I recently watched a documentary about Hayao Miyazaki and Studio Ghibli called The Kingdom of Dreams and Madness1. It’s a beautiful movie, and I recommend everyone who has a career of “making things” watch this. No, you don’t have to be familiar with his films, but it may be more interesting if you watch The Wind Rises2 beforehand.
I found myself pausing this movie to write down a few quotes that really struck me. This also happened within the context of a weekend where I happened to be reading a design publication that got me thinking about my own work. The design magazine was, of course, more explicitly focused on my own industry and happened to call out one of my major qualms with working at design agencies in general: they exist to serve big corporations, but the employees within are always dreaming about smaller, more beautiful things they could build.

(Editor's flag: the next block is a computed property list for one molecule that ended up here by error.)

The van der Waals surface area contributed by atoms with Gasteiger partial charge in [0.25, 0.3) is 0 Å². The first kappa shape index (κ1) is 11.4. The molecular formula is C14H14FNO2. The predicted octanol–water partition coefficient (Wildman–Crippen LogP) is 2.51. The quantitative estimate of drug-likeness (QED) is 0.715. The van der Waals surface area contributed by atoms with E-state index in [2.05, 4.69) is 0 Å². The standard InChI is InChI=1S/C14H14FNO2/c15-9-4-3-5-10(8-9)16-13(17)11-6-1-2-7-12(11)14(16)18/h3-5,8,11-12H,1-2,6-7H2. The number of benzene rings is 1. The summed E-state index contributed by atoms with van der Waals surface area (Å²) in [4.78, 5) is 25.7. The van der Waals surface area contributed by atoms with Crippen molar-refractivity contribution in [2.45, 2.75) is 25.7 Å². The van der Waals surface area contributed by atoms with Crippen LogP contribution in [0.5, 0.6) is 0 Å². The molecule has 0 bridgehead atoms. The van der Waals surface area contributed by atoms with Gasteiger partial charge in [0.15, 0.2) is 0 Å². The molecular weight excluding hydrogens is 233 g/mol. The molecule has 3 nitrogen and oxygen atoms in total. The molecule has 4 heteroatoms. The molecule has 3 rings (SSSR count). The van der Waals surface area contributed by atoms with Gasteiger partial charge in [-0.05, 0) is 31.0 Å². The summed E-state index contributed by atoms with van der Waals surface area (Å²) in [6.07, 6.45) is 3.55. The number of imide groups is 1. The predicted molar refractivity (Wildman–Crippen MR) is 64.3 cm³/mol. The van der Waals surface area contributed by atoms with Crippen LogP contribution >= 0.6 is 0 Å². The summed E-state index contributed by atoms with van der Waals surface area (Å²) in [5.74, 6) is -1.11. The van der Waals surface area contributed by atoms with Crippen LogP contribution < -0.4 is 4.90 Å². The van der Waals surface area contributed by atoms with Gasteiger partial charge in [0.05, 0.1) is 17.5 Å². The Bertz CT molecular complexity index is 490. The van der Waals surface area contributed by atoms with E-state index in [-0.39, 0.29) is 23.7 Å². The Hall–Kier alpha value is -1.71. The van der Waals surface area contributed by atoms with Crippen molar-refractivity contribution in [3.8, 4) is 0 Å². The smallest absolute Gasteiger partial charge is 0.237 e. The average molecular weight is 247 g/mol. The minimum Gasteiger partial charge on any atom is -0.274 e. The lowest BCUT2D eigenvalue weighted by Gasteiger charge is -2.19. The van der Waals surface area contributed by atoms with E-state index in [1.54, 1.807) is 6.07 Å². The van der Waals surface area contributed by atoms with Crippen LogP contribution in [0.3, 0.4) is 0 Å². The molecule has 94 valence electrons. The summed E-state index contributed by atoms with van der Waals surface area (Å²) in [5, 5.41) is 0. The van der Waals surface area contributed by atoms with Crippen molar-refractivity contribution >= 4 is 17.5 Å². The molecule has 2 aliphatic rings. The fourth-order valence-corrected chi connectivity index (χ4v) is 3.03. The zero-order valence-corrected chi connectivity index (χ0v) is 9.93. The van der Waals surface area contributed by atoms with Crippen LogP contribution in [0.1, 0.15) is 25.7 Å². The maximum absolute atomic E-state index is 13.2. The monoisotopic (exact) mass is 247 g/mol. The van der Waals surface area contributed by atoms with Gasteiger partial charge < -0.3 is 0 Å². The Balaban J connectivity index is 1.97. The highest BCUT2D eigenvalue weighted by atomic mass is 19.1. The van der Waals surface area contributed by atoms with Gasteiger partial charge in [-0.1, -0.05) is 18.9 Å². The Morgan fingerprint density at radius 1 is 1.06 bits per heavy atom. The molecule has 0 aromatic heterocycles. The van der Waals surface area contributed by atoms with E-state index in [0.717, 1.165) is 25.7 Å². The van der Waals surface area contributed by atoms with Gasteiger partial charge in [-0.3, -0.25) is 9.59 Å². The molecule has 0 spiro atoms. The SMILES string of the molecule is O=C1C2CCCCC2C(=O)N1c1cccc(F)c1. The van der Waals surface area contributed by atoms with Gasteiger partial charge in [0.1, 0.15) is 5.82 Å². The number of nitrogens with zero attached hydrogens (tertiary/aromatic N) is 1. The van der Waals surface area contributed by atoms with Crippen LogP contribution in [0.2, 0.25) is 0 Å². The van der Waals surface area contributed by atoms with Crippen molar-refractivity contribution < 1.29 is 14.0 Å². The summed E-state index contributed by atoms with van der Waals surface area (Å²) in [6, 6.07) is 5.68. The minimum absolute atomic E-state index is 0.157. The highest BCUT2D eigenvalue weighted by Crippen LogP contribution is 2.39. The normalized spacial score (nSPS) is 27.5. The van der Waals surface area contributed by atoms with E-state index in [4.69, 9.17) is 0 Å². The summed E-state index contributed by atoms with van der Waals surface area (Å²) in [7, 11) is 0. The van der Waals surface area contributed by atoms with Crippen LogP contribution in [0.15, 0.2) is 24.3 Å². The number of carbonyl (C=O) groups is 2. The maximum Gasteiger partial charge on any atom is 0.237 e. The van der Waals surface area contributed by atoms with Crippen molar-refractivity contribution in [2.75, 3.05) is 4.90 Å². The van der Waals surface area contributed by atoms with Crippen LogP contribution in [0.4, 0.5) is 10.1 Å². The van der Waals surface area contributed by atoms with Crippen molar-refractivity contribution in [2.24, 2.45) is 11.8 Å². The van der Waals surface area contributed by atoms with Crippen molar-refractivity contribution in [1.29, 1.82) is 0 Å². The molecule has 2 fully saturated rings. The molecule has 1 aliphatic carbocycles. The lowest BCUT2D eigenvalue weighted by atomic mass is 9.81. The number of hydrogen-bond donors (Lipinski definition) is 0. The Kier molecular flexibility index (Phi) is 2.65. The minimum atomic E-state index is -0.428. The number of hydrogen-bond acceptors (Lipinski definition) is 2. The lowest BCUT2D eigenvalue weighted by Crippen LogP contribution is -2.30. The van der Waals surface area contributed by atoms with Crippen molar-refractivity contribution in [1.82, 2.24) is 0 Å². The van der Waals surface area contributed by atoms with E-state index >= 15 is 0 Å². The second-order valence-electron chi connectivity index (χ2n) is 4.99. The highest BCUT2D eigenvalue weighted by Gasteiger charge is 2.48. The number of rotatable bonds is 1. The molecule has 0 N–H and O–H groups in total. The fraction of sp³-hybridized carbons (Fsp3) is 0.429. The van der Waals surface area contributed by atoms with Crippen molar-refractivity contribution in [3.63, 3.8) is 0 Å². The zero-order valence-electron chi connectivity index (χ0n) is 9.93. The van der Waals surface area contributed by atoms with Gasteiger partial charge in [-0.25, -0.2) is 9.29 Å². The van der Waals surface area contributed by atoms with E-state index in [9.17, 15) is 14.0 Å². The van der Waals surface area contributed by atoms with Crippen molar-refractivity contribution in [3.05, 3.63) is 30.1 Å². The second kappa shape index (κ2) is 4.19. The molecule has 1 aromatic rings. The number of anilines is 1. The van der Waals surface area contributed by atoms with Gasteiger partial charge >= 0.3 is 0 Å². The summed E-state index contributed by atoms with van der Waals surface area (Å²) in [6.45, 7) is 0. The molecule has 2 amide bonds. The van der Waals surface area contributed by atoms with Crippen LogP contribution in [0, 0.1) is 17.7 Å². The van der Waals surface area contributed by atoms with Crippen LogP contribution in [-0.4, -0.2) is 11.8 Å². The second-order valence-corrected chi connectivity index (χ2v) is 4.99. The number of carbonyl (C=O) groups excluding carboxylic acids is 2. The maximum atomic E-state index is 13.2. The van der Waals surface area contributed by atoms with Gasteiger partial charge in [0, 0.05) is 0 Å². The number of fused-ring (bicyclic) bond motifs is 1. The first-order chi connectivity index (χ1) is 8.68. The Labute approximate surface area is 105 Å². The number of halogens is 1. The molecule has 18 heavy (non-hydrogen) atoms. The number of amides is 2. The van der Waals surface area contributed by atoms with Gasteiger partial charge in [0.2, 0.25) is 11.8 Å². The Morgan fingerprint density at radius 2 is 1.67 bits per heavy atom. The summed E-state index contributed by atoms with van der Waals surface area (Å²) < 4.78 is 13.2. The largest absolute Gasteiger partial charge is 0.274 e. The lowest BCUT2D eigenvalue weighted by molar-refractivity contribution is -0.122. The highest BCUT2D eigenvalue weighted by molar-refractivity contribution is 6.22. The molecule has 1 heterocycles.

As seems to be the theme for me this last year, I find myself in an adolescence of design where I’m of course working (I’m an Interaction Designer) but I feel there’s little control over what I work on (projects come from the company of course), and I don’t exactly know what I’d ideally work on. Some inspiration that came out of this documentary was that (1) doing good work, work that you want to be a part of is of utmost importance, and (2) the people you do this with are very important.
- Toshio Suzuki, Producer, Studio Ghibli —
I’ll say this, based on my experience. In your work, obviously, you’ll meet many people. But ultimately, it’s about who you work with. Only those who choose the right people to work with will be able to do the work they want.
I understand they go hand-in-hand, but thus far I haven’t found the two to overlap in one place. I guess that’s what I need to be more aware of, and always seeking out.
- Hayao Miyazaki, Establishing Studio Ghibli —
We’re going to build a three-story studio […] Basically, our foremost objective here is making good films. No guarantees of lifetime employment here.
But companies are just conduits for money. Its success isn’t our priority. What’s important is that you’re doing what you want, and that you’re gaining skills.
If Ghibli ceases to appeal to you, then just quit. Because I’ll do the same.